By Alyssa Schnugg
Wanted: A group of people to take over animal control services and run an animal shelter.
That’s the position of the Oxford Board of Aldermen who learned Tuesday night that the Oxford-Lafayette Humane Society will not be renewing its contract with the city to provide animal control services or run the shelter on McElroy Drive as of Sept. 30.
Shortly after receiving a letter from the OLHS Board of Directors informing them of their decision, the board voted in executive session Tuesday night after the aldermen’s regular meeting to put out a Request For Proposals looking for organizations that want to take over running the shelter and providing animal control services for the city of Oxford.
“We’ll see where this takes us,” said Mayor Robyn Tannehill Wednesday afternoon. “The city is committed to providing animal control services. We won’t let that service lapse.”
The letter states that the shelter has “experienced tremendous growth” and that the staff can no longer keep up with the daily demand.
The announcement came to a surprise to Oxford and Lafayette County leaders.
Lafayette County Supervisor and board president Jeff Busby said he just learned about OLHS’s decision Tuesday night as well.
“We don’t contract with OLHS for animal control services because there’s no leash law in the county,” he said. “But our residents use the shelter and so we provide funds to the shelter each year for that service.”
Busby said he appreciates the work the OHLS has done since taking over the shelter in 1982.
“I thank them for the job they’ve done,” he said, adding that he didn’t know what caused OLHS to come to the decision to step away. “We support the city in trying to find someone else to do it and will support their decision.”
Alderman Janice Antonow was appointed to sit on the OLHS board as a liaison to the aldermen. She said a special meeting was called by OLHS Monday night to discuss OLHS’s decision.
“They are all so down right now,” Antonow said Wednesday evening. “They just can’t seem to make any progress and they keep getting more and more animals. Last week, they took in 100 animals when the students left and on Monday, they got 30 more. They decided they needed to take a different direction and focus on doing spay and neutering services.”
Antonow said OLHS board members were still unsure whether they will build a clinic, rent space or do a mobile unit, using a $600,000 postmortem donation the shelter received in 2016.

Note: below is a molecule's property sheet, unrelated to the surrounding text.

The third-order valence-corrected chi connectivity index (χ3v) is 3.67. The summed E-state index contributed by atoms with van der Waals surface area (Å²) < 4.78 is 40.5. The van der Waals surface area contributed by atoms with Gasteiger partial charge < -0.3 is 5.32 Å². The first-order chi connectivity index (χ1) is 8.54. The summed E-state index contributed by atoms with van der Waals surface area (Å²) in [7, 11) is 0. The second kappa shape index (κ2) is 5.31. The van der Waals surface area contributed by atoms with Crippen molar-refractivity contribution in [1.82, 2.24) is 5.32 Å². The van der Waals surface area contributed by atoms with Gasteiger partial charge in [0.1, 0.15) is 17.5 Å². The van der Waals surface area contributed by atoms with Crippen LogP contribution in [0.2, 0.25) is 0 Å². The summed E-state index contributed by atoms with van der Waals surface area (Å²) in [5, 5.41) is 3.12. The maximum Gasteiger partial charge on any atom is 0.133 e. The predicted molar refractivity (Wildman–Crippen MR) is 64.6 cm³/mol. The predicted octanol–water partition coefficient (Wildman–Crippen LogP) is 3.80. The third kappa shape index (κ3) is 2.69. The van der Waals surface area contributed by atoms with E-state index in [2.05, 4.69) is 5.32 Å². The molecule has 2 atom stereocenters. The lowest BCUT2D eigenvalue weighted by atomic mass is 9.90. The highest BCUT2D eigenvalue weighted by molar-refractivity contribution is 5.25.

“As of today, the shelter won’t take in any animals from outside of the city and Lafayette County,” Antonow said. “It’s an overwhelming situation. They’ve had trouble keeping staff and many of the board members have been working at the shelter so they don’t have time to do fundraising.”
OLHS board member Lee Habeeb said the decision to cease operations was “difficult and sad.”
“But one we felt we had to make in order to stop the growing number of animals being dropped off at the shelter, with not nearly enough homes to adopt them,” he said. “The community keeps growing and the number of animals we were taking in was just impossible to keep up with, even with the generous support of the town, county and local donors. The team was heartbroken, but we know the best way forward is to solve the problem at its root, for the betterment of the community. And the animals, too.”
Habeeb confirmed the OLHS is moving toward creating a free/ low-cost spay and neuter service.
“With a sustained educational outreach and a 100 percent focus on the problem of overpopulation, we are confident – from studying other communities around the state – that we can successfully tackle this problem to everyone’s benefit – the citizens and the animals and without costing the taxpayers a dime,” he said.
The OLHS has had its fair share of struggles over the last year.
The shelter and several former staff and board members were at odds last year when arguments occurred between differences of opinions on how the $600,000 donation should be used. Some former board members and staff voiced concerns to the Board of Aldermen in August 2017 over the number of animals being euthanized at the shelter and a lack of transparency by the organization.
The city required OHLS to open their meetings to the public, put meeting minutes online for the public to read, update its bylaws, allow Antonow and Supervisor Chad McLarty to serve as city and county liaisons.
“And they’ve done everything we asked of them and haven’t skipped a beat,” Antonow said. “That’s not what any of this is about.”
Former OLHS board member Katie Muldoon brought some of the issues at the OLHS to the Board of Aldermen’s attention last year and now heads up Mississippi Mutts, an animal transfer organization. She said she was shocked to learn that the OLHS was giving up the shelter but she couldn’t comment as to whether MS Mutts will apply to take over the shelter and animal control services.
“We were glad to see some internal issues brought to light,” she said. “And also to have a city council that responded to those concerns. It’s a little early for us to make any decision, but it’s something we (MS Mutts) will discuss. Hopefully, something good will come of all this.”
In the meantime, Habeeb said the community can help during this time of transition for OLHS and the city.